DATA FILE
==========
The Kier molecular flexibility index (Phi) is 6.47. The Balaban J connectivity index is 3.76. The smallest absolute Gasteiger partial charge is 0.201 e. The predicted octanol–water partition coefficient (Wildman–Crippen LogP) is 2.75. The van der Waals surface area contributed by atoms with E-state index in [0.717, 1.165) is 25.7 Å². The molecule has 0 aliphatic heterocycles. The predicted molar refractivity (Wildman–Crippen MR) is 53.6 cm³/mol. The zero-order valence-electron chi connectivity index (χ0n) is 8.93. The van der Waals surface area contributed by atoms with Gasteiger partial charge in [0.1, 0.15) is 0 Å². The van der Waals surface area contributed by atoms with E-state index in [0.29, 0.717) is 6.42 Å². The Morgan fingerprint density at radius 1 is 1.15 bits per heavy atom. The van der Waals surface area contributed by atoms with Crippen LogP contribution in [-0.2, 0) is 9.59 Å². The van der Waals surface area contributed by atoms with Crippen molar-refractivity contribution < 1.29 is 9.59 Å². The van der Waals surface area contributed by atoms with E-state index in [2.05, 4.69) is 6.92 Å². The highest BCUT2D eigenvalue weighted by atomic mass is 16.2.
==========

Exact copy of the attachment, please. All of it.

The Kier molecular flexibility index (Phi) is 6.47. The Balaban J connectivity index is 3.76. The smallest absolute Gasteiger partial charge is 0.201 e. The predicted octanol–water partition coefficient (Wildman–Crippen LogP) is 2.75. The van der Waals surface area contributed by atoms with E-state index in [0.717, 1.165) is 25.7 Å². The molecule has 0 aliphatic heterocycles. The predicted molar refractivity (Wildman–Crippen MR) is 53.6 cm³/mol. The zero-order valence-electron chi connectivity index (χ0n) is 8.93. The van der Waals surface area contributed by atoms with Gasteiger partial charge in [0.1, 0.15) is 0 Å². The van der Waals surface area contributed by atoms with E-state index in [0.29, 0.717) is 6.42 Å². The Morgan fingerprint density at radius 1 is 1.15 bits per heavy atom. The van der Waals surface area contributed by atoms with Crippen LogP contribution in [-0.2, 0) is 9.59 Å². The van der Waals surface area contributed by atoms with Crippen molar-refractivity contribution < 1.29 is 9.59 Å². The van der Waals surface area contributed by atoms with E-state index in [2.05, 4.69) is 6.92 Å². The highest BCUT2D eigenvalue weighted by atomic mass is 16.2.